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March 9, 2021

Time: 4 p.m. by Yekaterinburg

Speaker: Ilia Ponomarenko (St.Petersburg Department of V.A.Steklov Institute of Mathematics of RAS, St.Petersburg, Russia)

Topic: The 3-closure of a solvable permutation group is solvable

Based on joint work with E.A. O'Brien, A.V. Vasil'ev, and E.P. Vdovin

Abstract. Let m be a positive integer and let V be a finite set. The m-closure of G<Sym(V)is the largest permutation group on V having the same orbits as G in itsinduced action on the Cartesian product V^m. The 1-closure and 2-closure of asolvable permutation group need not be solvable. We prove that the m-closureof a solvable permutation group is always solvable for m>2.
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February 16, 2021

Time: 4 p.m. by Yekaterinburg

Speaker: Akihiro Munemasa (Tohoku University, Sendai, Japan)

Topic: Maximality of Seidel matrices and switching roots of graphs

Abstract. In this talk, we discuss maximality of Seidel matrices with a fixed largest eigenvalue and fixed rank. We present a classification of maximal Seidel matrices of largest eigenvalue 3, which gives a classification of maximal equiangular lines in a Euclidean space with angle arccos(1/3). This may sound like a problem which has already been completed in 1970's by Seidel and others. However, maximality of equiangular lines with a fixed rank seems to be considered only recently. The use of a switching root, newly introduced in our work, facilitates the classification and puts the problem in the context of root systems in a canonical manner. Motivated by the maximality of the exceptional root system E_8, we define strong maximality of a Seidel matrix, and show that every Seidel matrix achieving the absolute bound is strongly maximal. Thus, the Seidel matrix of order 276 coming from the McLaughlin graph is strongly maximal. This is based on joint work with Meng-Yue Cao, Jack H. Koolen and Kiyoto Yoshino.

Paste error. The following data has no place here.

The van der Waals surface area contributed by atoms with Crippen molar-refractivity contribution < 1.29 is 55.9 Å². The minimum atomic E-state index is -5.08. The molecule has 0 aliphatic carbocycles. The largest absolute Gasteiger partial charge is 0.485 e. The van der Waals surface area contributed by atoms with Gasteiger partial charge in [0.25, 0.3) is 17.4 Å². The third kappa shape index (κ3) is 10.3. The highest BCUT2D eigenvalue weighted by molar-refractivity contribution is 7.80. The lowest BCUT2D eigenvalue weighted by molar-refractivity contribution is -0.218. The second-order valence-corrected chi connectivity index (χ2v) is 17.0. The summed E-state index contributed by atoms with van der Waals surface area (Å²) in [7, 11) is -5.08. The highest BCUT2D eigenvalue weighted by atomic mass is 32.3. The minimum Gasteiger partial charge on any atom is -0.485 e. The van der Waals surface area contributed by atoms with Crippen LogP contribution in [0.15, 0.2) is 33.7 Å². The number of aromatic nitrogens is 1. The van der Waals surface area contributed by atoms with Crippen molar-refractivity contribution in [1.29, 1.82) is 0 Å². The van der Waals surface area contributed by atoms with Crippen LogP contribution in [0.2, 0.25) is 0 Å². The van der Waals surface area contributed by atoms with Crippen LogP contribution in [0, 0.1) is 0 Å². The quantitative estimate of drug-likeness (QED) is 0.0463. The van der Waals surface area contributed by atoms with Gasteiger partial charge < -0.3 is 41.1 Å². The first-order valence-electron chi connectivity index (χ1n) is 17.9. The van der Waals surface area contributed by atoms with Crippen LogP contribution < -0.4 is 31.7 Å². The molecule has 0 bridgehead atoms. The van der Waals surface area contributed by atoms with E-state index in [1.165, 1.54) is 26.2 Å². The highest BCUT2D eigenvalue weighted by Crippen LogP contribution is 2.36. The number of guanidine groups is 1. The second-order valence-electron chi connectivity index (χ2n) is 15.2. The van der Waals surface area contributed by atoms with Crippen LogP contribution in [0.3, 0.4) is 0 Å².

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February 2, 2021

Time: 4 p.m. by Yekaterinburg

Speaker: Gareth Jones (University of Southampton, Southampton, UK)

Topic: Primitive permutation groups of prime degree

Abstract. The study of transitive permutation groups of prime degree can be traced back two and a half centuries, through Burnside and Galois, to the work of Lagrange on polynomials of prime degree. It is sometimes asserted that the groups of prime degree are now completely known, as a consequence of the classification of finite simple groups: apart from a few interesting but easily-understood exceptions, there are infinite families of affine, alternating and symmetric groups, together with various projective groups related to $PSL_n(q)$, all acting naturally in those cases when their natural degree is prime. Although true, this assertion ignores an apparently difficult number-theoretic problem, namely whether or not there exist infinitely many primes equal to the natural degree $(q^n-1)/(q-1)$ of $PSL_n(q)$. Such primes are also relevant to alternative versions of Waring's problem. In joint work with Sasha Zvonkin I shall present heuristic arguments and computational evidence to support a conjecture that for each prime $n\ge 3$ there are infinitely many primes of this form, even if one considers only prime values of $q$.